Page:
Once on a time, when Brahmadatta was king in Benares, the Bodhisatta was living as an ascetic, in the Himalaya region; and he had cultivated the Faculties and the Attainments. Then the king of Benares, observing how magnifical was the pomp of his son Prince Brahmadatta, was filled with suspicion, and banished his son from the realm.

[230] The youth with his wife Asitābhū made his way to Himalaya, and took up his abode in a hut of leaves, with fish to eat, and all manner of wild fruits. He saw a woodland sprite, and became enamoured of her. "Her will I make my wife!" said he, and nought reeking of Asitābhū, he followed after her steps. His wife seeing that he followed after the sprite, was wroth. "The man cares nought for me," she thought; "what have I to do with him?" So she came to the Bodhisatta, and did him reverence: she learnt what she must needs do to be initiated, and gazing at the mystic object, she developed the Faculties and the Attainments, bade the Bodhisatta farewell, and returning stood at the door of her hut of leaves.

Now Brahmadatta followed the sprite, but saw not by what way she went; and baulked of his desire he set his face again for the hut. Asitābhū saw him coming, and rose up in the air; and poised upon a plane in the air of the colour of a precious stone, she said to him--"My young lord! ’tis through you that I have attained this ecstatic bliss!" and she uttered the first stanza:--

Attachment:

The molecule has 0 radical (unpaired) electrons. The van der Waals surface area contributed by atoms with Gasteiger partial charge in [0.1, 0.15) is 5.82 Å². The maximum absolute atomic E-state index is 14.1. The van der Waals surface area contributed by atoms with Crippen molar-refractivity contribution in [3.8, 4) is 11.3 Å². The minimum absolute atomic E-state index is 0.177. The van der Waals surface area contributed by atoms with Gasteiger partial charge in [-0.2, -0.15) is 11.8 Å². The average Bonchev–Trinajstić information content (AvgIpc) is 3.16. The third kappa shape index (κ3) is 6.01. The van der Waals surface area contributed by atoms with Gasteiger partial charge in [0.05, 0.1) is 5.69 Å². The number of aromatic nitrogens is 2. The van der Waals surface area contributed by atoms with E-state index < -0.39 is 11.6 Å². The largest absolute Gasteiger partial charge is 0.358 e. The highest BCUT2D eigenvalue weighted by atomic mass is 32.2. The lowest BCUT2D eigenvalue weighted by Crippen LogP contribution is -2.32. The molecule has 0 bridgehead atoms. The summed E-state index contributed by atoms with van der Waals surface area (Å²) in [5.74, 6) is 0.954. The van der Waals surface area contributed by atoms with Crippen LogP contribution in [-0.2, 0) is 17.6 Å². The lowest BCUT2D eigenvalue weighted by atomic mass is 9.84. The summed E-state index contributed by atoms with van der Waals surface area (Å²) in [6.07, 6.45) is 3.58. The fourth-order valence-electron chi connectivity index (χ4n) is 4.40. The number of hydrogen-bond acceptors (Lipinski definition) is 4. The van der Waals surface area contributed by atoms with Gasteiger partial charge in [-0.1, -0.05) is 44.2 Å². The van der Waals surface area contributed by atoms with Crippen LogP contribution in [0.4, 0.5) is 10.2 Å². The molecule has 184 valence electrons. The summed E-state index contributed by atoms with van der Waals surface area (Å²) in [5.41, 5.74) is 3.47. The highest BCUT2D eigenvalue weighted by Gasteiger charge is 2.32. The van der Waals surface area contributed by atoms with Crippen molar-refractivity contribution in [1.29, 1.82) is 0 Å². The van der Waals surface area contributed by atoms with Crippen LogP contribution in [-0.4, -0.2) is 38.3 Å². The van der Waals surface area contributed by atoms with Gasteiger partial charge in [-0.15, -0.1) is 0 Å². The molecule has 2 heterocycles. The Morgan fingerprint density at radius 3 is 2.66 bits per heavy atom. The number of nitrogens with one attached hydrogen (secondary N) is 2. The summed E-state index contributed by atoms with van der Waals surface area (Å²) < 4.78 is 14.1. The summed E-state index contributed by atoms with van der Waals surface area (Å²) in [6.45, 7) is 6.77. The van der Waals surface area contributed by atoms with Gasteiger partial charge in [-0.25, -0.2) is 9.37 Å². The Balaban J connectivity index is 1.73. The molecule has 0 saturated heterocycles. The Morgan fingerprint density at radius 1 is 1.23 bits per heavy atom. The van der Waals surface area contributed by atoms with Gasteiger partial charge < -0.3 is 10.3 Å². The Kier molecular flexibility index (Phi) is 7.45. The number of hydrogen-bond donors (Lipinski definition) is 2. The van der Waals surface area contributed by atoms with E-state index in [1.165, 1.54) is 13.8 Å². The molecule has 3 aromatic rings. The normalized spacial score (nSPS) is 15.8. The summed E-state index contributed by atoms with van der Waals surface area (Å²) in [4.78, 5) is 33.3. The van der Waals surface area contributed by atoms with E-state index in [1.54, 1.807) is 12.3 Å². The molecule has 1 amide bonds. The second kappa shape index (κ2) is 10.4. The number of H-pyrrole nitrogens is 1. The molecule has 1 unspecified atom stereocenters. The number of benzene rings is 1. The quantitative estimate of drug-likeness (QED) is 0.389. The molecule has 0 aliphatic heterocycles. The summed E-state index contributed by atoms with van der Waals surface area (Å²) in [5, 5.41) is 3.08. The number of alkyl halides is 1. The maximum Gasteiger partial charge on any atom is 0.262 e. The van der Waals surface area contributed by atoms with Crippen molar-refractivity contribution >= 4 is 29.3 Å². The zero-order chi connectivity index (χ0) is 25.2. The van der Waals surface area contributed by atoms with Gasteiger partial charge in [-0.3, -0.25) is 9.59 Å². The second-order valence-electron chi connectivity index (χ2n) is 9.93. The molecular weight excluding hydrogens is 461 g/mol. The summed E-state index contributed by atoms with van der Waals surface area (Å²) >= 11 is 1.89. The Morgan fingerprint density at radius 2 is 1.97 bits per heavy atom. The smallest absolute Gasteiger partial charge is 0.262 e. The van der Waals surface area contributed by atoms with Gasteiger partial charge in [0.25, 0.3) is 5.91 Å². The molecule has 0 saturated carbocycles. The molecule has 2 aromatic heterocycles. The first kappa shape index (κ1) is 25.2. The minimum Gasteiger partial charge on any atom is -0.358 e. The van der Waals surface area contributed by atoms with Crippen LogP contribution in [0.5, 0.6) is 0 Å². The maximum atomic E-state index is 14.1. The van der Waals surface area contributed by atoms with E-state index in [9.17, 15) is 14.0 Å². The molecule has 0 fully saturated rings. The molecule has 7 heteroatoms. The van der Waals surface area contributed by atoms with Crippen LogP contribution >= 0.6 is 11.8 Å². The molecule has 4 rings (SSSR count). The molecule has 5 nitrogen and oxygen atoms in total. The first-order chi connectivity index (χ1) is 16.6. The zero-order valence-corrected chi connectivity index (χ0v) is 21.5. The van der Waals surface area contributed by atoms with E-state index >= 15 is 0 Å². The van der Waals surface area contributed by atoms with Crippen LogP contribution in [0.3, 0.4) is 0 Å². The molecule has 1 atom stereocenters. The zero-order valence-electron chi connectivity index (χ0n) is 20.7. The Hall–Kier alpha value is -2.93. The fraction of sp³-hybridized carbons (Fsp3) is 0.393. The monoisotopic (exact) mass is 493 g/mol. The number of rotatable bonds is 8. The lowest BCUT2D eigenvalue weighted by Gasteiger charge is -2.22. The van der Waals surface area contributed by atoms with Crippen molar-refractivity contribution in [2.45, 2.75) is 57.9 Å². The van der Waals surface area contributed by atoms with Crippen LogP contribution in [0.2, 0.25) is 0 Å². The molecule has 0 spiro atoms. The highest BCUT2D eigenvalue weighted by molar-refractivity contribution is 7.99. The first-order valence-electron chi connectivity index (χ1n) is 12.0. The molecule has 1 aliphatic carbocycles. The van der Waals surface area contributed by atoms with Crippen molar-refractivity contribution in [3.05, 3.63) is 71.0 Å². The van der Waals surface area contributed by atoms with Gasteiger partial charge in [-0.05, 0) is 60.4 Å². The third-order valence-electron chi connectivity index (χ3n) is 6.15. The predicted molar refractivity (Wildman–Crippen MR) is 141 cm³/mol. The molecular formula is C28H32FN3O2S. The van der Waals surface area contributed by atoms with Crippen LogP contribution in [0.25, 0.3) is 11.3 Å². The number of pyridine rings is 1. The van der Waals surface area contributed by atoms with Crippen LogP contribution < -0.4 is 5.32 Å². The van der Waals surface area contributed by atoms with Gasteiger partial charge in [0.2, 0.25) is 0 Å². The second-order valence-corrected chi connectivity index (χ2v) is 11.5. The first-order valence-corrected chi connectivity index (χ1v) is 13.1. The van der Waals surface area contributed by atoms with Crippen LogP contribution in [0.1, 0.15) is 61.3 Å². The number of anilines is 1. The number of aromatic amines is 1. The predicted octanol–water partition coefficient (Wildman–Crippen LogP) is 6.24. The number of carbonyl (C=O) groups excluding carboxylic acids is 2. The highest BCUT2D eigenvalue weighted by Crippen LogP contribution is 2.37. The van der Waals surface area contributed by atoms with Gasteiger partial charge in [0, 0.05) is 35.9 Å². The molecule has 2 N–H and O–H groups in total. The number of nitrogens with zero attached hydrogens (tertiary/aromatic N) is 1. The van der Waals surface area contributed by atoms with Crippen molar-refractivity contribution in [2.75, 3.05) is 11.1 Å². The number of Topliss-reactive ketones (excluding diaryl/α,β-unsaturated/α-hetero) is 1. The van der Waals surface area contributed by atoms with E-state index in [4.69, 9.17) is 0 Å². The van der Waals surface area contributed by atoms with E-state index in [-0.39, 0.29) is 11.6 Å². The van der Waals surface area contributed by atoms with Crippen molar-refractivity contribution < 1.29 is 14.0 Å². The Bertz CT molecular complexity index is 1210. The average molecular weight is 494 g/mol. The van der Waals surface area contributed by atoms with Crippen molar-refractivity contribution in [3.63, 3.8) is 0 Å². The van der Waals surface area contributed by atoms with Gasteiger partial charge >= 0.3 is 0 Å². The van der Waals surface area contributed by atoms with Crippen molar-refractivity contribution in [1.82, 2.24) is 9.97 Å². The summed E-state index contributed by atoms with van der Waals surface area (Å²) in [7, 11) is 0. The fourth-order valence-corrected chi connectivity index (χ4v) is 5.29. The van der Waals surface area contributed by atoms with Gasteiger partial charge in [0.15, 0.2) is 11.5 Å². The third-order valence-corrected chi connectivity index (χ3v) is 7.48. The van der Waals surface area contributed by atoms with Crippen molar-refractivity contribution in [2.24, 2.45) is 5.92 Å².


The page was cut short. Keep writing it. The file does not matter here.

"Now desire has gone,
  Thanks to you, and found its ending:
Like a tusk, once sawn,
  None can make it one by mending."

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So saying, as he looked, she rose up and departed to another place. And when she had gone, he uttered the second stanza, lamenting:--[231]

"Greed that knows no stay,
Lust, the senses all confusing,
Steals our good away,
Even as now my wife I'm losing."

And having made his moan in this stanza, he dwelt alone in the forest, and at his father's death he received the sovereignty.


After this discourse was ended, the Master identified the Birth:--"These two people were then the prince and princess, and I was the hermit."

The Jataka, Vol. II: Book II. Dukanipāta: No. 235. Vaccha-Nakha-Jātaka

The Jataka, Vol. II, tr. by W.H.D. Rouse, [1895], at

No. 235.


"Houses in the world are sweet," etc.--This story the Master told at Jetavana, about Roja the Mallian.

We learn that this man, who was a lay friend of Ānanda's, sent the Elder a message that he should come to him. The Elder took leave of the Master, and went. He served the Elder with all sorts of food, and sat down on one side, engaging him in a pleasant conversation. Then he offered the Elder a share of his house, tempting him by the five channels of desire. "Ānanda, Sir, I have at home great store of live and dead stock. I will divide it and give you half; let us live in one house together!" The Elder declared to him the suffering which is involved in desire; then rose from his seat, and returned to the monastery.